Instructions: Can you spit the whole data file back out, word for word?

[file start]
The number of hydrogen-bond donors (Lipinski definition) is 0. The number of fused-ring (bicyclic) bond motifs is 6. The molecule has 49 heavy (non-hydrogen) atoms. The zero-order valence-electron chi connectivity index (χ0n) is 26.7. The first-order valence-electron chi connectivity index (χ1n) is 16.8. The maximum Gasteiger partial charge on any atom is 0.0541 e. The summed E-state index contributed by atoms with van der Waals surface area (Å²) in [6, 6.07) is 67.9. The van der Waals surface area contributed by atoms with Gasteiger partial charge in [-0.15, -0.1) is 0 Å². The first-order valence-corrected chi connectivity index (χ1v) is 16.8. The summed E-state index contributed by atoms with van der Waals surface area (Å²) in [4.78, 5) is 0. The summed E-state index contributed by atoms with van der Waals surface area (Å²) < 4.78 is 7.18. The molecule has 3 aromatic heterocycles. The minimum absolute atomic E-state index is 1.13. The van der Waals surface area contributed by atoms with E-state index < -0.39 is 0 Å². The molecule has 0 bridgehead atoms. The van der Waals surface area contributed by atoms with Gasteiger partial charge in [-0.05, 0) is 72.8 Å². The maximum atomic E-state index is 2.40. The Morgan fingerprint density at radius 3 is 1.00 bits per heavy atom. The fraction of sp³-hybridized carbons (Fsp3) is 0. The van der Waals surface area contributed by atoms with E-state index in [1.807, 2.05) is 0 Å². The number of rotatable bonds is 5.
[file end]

The number of hydrogen-bond donors (Lipinski definition) is 0. The number of fused-ring (bicyclic) bond motifs is 6. The molecule has 49 heavy (non-hydrogen) atoms. The zero-order valence-electron chi connectivity index (χ0n) is 26.7. The first-order valence-electron chi connectivity index (χ1n) is 16.8. The maximum Gasteiger partial charge on any atom is 0.0541 e. The summed E-state index contributed by atoms with van der Waals surface area (Å²) in [6, 6.07) is 67.9. The van der Waals surface area contributed by atoms with Gasteiger partial charge in [-0.15, -0.1) is 0 Å². The first-order valence-corrected chi connectivity index (χ1v) is 16.8. The summed E-state index contributed by atoms with van der Waals surface area (Å²) in [4.78, 5) is 0. The summed E-state index contributed by atoms with van der Waals surface area (Å²) < 4.78 is 7.18. The molecule has 3 aromatic heterocycles. The minimum absolute atomic E-state index is 1.13. The van der Waals surface area contributed by atoms with E-state index < -0.39 is 0 Å². The molecule has 0 bridgehead atoms. The van der Waals surface area contributed by atoms with Gasteiger partial charge in [-0.05, 0) is 72.8 Å². The maximum atomic E-state index is 2.40. The Morgan fingerprint density at radius 3 is 1.00 bits per heavy atom. The fraction of sp³-hybridized carbons (Fsp3) is 0. The van der Waals surface area contributed by atoms with E-state index in [1.807, 2.05) is 0 Å². The number of rotatable bonds is 5.